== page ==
• Services to be furnished must not violate federal or state law.

  • The arrangement must be in writing and signed by both parties.

  • The term of the agreement must be for at least 1 year without renegotiation of terms.

These terms are not all inclusive and should not be taken as legal advice. Each compensation arrangement should be evaluated against the regulations and/or submitted to the Office of the Inspector General for an advisory opinion. Additional Stark information can be found on the American College of Chest Physicians website in an article by Carolyn Buppert, JD, MSN, “Job Offers From Hospitals: Sorting Out Stark Issues.”9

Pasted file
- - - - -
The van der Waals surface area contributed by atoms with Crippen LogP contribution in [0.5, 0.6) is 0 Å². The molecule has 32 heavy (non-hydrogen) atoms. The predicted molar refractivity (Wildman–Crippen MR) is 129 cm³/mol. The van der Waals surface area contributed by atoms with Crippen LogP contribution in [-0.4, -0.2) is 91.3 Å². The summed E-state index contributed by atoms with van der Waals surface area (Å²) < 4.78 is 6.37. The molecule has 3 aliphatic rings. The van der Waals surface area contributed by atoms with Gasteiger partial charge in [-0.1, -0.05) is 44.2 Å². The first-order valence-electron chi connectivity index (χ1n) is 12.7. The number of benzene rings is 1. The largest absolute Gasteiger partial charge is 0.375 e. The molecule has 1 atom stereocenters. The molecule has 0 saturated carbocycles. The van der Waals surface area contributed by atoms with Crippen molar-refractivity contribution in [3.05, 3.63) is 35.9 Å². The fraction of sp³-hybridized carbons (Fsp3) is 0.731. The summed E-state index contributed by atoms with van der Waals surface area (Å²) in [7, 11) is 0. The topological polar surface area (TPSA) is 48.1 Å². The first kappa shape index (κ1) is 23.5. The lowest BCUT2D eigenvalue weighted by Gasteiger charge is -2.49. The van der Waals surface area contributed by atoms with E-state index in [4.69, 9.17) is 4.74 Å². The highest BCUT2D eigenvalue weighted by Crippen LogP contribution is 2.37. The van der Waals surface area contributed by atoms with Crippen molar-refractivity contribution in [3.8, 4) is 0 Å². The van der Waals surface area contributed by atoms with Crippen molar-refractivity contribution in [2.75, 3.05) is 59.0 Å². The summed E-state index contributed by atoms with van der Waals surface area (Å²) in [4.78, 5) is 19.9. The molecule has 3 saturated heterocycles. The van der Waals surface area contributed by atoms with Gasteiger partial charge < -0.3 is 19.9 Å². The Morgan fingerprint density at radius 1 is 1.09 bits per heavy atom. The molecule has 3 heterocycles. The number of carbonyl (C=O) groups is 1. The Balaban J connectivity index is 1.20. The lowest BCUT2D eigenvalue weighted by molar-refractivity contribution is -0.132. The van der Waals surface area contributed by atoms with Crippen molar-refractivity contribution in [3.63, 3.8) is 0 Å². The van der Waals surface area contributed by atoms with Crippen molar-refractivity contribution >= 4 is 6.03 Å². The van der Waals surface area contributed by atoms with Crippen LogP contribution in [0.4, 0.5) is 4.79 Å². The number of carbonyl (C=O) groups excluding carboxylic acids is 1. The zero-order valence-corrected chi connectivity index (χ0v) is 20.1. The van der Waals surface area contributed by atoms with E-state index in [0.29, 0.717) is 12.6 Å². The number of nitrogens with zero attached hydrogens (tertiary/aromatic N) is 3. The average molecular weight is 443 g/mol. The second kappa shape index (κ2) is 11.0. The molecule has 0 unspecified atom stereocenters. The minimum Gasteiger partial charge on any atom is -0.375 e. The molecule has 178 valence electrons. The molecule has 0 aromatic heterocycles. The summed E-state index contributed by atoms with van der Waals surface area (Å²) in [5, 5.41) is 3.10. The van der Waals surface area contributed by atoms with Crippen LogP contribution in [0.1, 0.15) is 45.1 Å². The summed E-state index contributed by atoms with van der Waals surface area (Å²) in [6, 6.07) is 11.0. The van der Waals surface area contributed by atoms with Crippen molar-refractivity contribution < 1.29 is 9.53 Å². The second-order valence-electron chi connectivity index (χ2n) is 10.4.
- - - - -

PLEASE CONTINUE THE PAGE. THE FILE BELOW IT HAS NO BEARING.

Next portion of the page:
Phase III of the Stark regulations10 eliminated the “safe harbor methods” for determining fair market value presented in phase II but added a more direct compensation relationship with the new ‘‘stand in the shoes’’ provisions that closed unintended loopholes by treating compensation arrangements between designated health service entities and group practices as if the arrangements were with all of the group’s referring physicians. When a physician stands in the shoes of his or her physician organization, he or she will be deemed to have the same compensation arrangement (with the same parties and on the same terms) as the physician organization has with the designated health services entity for the purpose of compliance with anti-kickback regulations. There is now a “direct” relationship between the designated health service entity and all individuals in the physician organization when the contract is with the group practice or an individual physician of a group.